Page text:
Scientists To Make Concrete Sustainable For Future Facilities In Outer Space
Anil - Sep 27, 2019
Astronauts on the ISS are working on making cement in microgravity under controlled conditions.
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One of the human beings’ desires is to survive on different planets. As there are differences in living conditions on extraterrestrial planets, this means that people will need to study safe habitable structures through advanced materials technologies from NASA.
Among the materials that are commonly used for construction structures on Earth, concrete is highly recommended by builders. In fact, the properties and composition of sand, gravel, and rock make the concrete sustainable on every place on Earth. Now, the question is whether concrete will retain those excellent properties on another planet. The astronauts on the International Space Station (ISS) have verified this by making cement in microgravity under controlled conditions, also known as Microgravity Investigation of Cement Solidification (MICS). The objective of this experiment is to explore the complex solidification process of cement in space.
The main component making up the chemical properties of concrete is Tricalcium Silicate. Scientists have mixed this substance with water under a variety of controlled conditions to clarify the effect of microgravity on microstructures, which contributes to the physical properties of concrete.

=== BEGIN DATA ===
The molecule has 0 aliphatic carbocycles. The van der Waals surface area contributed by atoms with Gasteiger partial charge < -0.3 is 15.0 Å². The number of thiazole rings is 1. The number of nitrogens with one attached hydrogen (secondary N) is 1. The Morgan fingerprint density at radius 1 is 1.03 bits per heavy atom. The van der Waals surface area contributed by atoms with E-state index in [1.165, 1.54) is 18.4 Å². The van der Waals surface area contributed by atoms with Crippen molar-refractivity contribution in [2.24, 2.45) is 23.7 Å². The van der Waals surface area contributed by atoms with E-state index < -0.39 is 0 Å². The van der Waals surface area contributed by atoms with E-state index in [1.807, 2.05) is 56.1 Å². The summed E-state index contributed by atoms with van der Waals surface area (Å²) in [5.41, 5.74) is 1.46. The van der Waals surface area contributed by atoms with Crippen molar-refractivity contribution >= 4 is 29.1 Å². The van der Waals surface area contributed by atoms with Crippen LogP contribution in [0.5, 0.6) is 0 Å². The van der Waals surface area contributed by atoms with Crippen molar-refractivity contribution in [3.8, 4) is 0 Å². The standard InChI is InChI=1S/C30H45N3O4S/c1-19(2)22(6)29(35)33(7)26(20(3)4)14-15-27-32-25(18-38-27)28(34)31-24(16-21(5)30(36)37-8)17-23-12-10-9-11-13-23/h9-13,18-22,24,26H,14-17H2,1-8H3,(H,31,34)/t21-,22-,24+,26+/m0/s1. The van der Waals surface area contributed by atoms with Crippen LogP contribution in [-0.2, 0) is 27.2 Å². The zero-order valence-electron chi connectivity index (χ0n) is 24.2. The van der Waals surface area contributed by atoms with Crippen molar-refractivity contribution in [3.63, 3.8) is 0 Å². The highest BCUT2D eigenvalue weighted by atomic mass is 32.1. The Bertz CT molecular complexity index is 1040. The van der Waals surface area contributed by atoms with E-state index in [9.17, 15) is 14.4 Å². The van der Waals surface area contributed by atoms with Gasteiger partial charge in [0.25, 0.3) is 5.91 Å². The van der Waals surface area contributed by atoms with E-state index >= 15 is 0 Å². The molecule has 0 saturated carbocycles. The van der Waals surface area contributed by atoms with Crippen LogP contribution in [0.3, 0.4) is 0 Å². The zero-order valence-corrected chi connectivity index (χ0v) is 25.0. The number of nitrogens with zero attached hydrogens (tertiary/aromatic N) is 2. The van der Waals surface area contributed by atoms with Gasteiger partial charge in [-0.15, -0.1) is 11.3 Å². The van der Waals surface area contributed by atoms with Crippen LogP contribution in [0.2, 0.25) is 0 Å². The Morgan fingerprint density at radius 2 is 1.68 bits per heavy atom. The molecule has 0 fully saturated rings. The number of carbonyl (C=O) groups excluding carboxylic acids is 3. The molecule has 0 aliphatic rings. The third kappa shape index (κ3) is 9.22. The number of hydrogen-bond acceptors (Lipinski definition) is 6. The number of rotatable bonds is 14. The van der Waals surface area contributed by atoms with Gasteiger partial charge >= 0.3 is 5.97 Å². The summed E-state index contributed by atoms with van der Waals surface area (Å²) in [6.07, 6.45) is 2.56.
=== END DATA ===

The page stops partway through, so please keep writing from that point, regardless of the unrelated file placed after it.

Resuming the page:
According to a paper on Frontiers in Materials, the researchers created many different cement powder mixtures containing different types of additives. In addition, they used different amounts of water to hydrate at different intervals. The cement was made in a centrifuge that simulates gravity conditions with experiences on the Moon and Mars. The samples were then brought back to Earth to compare with the concrete on Earth. Results showed that extraterrestrial concrete has more open space in its microcrystalline structure. This implies that spatial concrete has lower strength than Earth concrete. However, such a lower level has yet been determined by the researchers.
Aleksandra Radlinska, a co-author of the research, argued that it is not necessary for us to really understand all aspects of the concrete hydration. However, he believed that this research had paved the way for further developments of techniques to enhance concrete strength.